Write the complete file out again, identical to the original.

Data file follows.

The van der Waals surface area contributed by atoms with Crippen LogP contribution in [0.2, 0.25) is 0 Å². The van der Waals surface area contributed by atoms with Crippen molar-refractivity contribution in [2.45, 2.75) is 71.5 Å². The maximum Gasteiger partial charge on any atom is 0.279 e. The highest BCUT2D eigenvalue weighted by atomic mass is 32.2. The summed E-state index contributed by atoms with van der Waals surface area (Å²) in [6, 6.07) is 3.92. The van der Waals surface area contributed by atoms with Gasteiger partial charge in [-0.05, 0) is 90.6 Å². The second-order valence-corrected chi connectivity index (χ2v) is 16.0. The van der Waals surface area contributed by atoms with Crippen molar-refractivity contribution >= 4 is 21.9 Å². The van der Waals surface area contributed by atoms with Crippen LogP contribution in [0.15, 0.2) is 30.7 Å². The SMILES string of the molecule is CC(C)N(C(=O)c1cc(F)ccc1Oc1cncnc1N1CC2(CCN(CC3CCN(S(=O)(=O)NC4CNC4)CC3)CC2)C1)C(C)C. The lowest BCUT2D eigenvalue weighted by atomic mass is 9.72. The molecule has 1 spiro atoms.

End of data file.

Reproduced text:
The van der Waals surface area contributed by atoms with Crippen LogP contribution in [0.2, 0.25) is 0 Å². The van der Waals surface area contributed by atoms with Crippen molar-refractivity contribution in [2.45, 2.75) is 71.5 Å². The maximum Gasteiger partial charge on any atom is 0.279 e. The highest BCUT2D eigenvalue weighted by atomic mass is 32.2. The summed E-state index contributed by atoms with van der Waals surface area (Å²) in [6, 6.07) is 3.92. The van der Waals surface area contributed by atoms with Gasteiger partial charge in [-0.05, 0) is 90.6 Å². The second-order valence-corrected chi connectivity index (χ2v) is 16.0. The van der Waals surface area contributed by atoms with Crippen molar-refractivity contribution >= 4 is 21.9 Å². The van der Waals surface area contributed by atoms with Crippen LogP contribution in [0.15, 0.2) is 30.7 Å². The SMILES string of the molecule is CC(C)N(C(=O)c1cc(F)ccc1Oc1cncnc1N1CC2(CCN(CC3CCN(S(=O)(=O)NC4CNC4)CC3)CC2)C1)C(C)C. The lowest BCUT2D eigenvalue weighted by atomic mass is 9.72. The molecule has 1 spiro atoms.